Wouldn't it be too small?
Anyway, I think it should house restaurants and perhaps a pay-per-use arrivals lounge (with showers, etc) or something like that for passengers on lay-overs and friends/families of passengers. Hotel would be good, but nobody is doing it.
Make it like the that striking LAX building that has a restaurant.
IIRC, the whole thing, interior and exterior, is landmarked. I'm not sure how much interior modification would be allowed.
Then again, I have no idea who'd be in control of it. LPC doesn't have jurisdiction on PA property. Maybe the PA wouldn't care so much.
Too small and oddly shaped. The restaurant thing might work, but the traffic flow wouldn't be right.
Behind the Scenes at the TWA Flight Center at JFK Airport
by Michelle Young
There are those moments which form the core of your urban memory. For some, they serve as reminders of why they left everything to move to New York City. For others they reinforce why they never left. As an architecture buff, my moments all have to do with the incredible spaces that capture the spirit of our city.
On a scouting trip, I had another one of those transcendent moments. I was on a one-on-one tour of the TWA Flight Center at John F. Kennedy Airport. The terminal was open to the public for Open House New York last year, but I’ll be showing you some spots that were off limits. Standing alone in the terminal lobby will go down as one of my top 10 NYC moments.
Every curve and detail of the flight center was thought out by architect Eero Saarinen, with the terminal being one of his last works, completed posthumously. The National Trust for Historic Preservation was a partner in the effort to save it from the wrecking ball in 2003, and is now highlighting the terminal as one of the 24 most inspiring preservation stories in the 24 years of its 11 Most Endangered Historic Places List.
More than designing space, Saarinen clearly conceived of different scenes and experiences that would take place as one moved through the terminal, despite its free-form design. This is not out-of-the-box architecture—upon visiting in the present, you feel transported not only to another time, but also to an ethereal place. This was the cathedral to aviation, if there ever was one, and you feel through the design the pride and optimism the aviation industry had then.
That sense of pride still remains today, if you look closely, as the terminal sits empty awaiting approval for adaptive reuse. Upwards of 14 agencies are involved in the preservation and adaptation of the flight center, which will likely become a hotel (new wings will be built for the rooms so the original space will not be tampered with). James Steven, manager of JFK Physical Plant and Redevelopment tells me of the painstaking renovation he has overseen with Beyer Blinder Belle, down to the details of each circular tile and the years of sourcing materials all over the globe.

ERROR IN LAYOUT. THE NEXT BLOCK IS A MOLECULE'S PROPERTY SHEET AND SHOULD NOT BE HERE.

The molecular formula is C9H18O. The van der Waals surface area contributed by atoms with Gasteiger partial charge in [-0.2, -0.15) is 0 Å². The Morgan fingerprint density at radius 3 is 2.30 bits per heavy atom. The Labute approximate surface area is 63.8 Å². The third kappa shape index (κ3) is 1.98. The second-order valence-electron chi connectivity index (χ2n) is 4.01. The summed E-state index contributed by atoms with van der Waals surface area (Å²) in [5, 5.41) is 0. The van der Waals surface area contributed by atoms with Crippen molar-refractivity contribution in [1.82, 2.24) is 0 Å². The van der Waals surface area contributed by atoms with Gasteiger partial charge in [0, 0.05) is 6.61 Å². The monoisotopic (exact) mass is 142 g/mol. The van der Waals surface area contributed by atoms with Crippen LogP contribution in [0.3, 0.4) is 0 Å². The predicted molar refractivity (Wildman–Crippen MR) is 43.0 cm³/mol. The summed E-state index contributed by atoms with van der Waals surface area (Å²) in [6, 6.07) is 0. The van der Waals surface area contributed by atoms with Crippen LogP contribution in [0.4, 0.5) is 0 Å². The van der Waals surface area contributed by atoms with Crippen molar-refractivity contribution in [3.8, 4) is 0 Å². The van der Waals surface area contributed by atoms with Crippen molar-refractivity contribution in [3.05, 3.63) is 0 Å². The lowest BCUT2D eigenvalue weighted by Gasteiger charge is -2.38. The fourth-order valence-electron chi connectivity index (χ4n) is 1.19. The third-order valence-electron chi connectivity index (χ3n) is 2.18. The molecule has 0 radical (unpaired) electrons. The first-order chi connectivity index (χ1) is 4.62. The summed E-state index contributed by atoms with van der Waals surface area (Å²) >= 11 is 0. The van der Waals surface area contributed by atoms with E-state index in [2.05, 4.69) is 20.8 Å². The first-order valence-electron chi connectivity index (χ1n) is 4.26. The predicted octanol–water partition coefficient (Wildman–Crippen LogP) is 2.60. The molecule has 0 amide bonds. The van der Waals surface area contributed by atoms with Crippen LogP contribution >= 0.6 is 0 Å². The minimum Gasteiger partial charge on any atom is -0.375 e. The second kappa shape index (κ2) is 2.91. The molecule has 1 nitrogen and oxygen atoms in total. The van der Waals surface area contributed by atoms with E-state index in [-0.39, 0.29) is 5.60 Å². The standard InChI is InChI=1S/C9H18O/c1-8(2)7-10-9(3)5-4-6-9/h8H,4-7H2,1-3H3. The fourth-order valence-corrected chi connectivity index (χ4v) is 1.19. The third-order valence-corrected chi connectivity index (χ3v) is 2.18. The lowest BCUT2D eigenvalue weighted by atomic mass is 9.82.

It is clear that James and those that maintain the building feel an immense sense of pride about the flight center, and are in fact rather in awe of it. “It’s a beautiful building, isn’t it?” one of the men said to me as I took the photographs. This speaks to the power of architecture, as the three of us from different backgrounds felt simultaneously moved in the hallowed spaces of the building.
Leonardo DiCaprio ran down this flight tube in the film Catch Me If You Can.
Another view of the First Class lounge. The view once opened out to the jetbridges and runways
but many new terminals have been built at JFK since, lessening the impact of the view.
The problem is that it was a space designed to a very specific purpose, which it can no longer serve. What can you do with it, that wouldn't require such major modifications as to eliminating the reason for keeping it?
TWA Terminal Hotel By Andre Balazs May Actually Happen
by Jessica Dailey
Last year, the Port Authority issued an RFP to turn JFK's landmarked TWA Terminal into a boutique hotel, and Andre Balazs, developer of the Standard, was on the list of interested parties. Now, nearly 22 months after those rumors, the Journal is reporting that Balazs is in negotiations with the Port Authority for the project. Balazs declined to comment and the Port Authority only said they are "talking to an individual," but sources say they hope to finalize a deal in the next few months. If the development moves forward, the Eero Saarinen-designed flight center would become the lobby for a 150-room hotel.
Balazs has seen success developing upscale hotels in emerging neighborhoods, but an airport is a lot different than West Chelsea. JFK is 12 miles from Manhattan, and hotels near the airport are not as profitable as those in the city. Plus, an airport hotel crowd would be entirely different from the normal population at a Balazs hotel, which are known for their bars and clubs. Would the high-end hotelier's cachet be enough to make it work?
Dowdy Airport Aims for Jet Set [WSJ]
I'm not that hopeful about finding a successful, self sustainable reuse for this building. It was built very closely for a purpose, which it's now been disconnected from. It would have been much better if the architects of the new T5 found a way of directly integrating it into the new facility, instead of just stranding in front.
Seeing as I've stood in the worst lines at the Jetblue security, maybe they could is it as a deli counter take-a-number-line to get in the security line.